• Hematuria occurs in 2-3%
  • Pulmonary embolus (1%)
  • Nerve injury (1%)
  • Other medical event (1%)
  • Infection/abscess
  • Seeding
  • Bowel injury
  • Pneumothorax

Expanding horizon:  there may be cryo-immunologic response:  cell disruption/death as a result of cryo, potentially provides a unique tumor/antigen environment.  Additionally, now defining long-term efficacy, consideration of ablation of “benign” tumors.  Other technologies:  microwave, LITT, FUS, IRE.

Active Surveillance of the Incidental SRM

Dr. Robert Uzzo

A case study was utilized as a framework for this discussion:  a 65 year old man with a 1 cm renal mass (first noted 3 years prior).  The medical history is significant for hypertension, coronary artery disease and MI, also moderate COPD.  Labs are significant for creatinine 1.5 mg/dl.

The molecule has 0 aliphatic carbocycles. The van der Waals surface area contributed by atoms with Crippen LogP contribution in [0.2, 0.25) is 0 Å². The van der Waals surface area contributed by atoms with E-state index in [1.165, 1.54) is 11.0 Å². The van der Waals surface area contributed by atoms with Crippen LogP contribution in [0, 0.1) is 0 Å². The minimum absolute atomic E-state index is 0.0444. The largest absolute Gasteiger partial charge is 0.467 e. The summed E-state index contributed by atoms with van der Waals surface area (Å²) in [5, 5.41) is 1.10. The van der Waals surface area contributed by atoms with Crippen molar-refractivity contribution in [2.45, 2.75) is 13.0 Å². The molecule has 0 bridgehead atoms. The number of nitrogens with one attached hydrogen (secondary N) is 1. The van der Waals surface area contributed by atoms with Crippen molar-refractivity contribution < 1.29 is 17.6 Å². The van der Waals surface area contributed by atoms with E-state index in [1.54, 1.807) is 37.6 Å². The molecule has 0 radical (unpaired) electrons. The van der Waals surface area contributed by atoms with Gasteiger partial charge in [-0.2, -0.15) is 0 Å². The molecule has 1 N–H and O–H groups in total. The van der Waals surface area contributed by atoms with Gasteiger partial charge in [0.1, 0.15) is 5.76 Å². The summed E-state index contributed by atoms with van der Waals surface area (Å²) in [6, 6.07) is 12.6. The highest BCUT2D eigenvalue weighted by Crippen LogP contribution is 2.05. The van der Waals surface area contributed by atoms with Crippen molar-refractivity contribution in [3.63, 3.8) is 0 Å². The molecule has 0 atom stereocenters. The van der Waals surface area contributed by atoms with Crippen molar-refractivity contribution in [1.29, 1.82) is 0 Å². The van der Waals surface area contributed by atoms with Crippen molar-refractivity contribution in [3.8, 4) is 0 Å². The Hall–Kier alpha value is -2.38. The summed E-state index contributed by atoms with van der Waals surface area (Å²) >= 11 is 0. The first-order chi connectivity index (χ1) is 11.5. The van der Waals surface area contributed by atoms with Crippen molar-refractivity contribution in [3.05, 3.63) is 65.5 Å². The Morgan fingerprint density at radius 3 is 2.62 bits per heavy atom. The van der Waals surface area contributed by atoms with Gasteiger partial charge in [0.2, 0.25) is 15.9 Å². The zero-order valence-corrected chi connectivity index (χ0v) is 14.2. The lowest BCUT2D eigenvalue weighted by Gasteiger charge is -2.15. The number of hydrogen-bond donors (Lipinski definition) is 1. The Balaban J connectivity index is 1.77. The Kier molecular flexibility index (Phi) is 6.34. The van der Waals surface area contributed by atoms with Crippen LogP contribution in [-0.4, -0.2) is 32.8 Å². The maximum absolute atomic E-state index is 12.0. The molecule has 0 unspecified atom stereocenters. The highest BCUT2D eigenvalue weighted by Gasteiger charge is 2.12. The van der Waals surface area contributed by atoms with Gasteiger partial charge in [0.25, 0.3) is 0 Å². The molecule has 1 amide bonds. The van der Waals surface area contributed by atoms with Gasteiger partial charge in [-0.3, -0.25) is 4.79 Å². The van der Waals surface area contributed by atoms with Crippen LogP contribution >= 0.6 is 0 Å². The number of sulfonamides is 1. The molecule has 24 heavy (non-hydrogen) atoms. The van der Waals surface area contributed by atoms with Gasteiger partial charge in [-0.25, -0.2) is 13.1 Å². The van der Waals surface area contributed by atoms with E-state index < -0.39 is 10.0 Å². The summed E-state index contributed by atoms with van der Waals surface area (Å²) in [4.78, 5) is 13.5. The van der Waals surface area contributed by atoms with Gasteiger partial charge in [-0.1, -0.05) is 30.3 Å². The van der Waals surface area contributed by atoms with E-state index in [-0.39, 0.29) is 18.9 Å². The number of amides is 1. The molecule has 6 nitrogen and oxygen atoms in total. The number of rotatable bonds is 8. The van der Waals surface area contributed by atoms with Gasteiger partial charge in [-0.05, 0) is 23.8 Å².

As in many cases, we do not know the length of time it has been present, how fast it has grown, histology or grade or its biologic potential. 

What we can predict about SRMs: 

  • Pathology:  70-75% malignant tumor
  • 15-20% it is a high grade tumor based on nephrometry
  • Cure rate:  97-99% at 12 years based on preoperative data
  • Life expectancy:
    • 10-12 years based on NCCN senior oncology tool
    • 20% alive at 10 years
  • Competing risks:  6 times more likely to die from causes other than RCC in 5 years.

Pathology of localized SRMs is predominantly low risk (not always).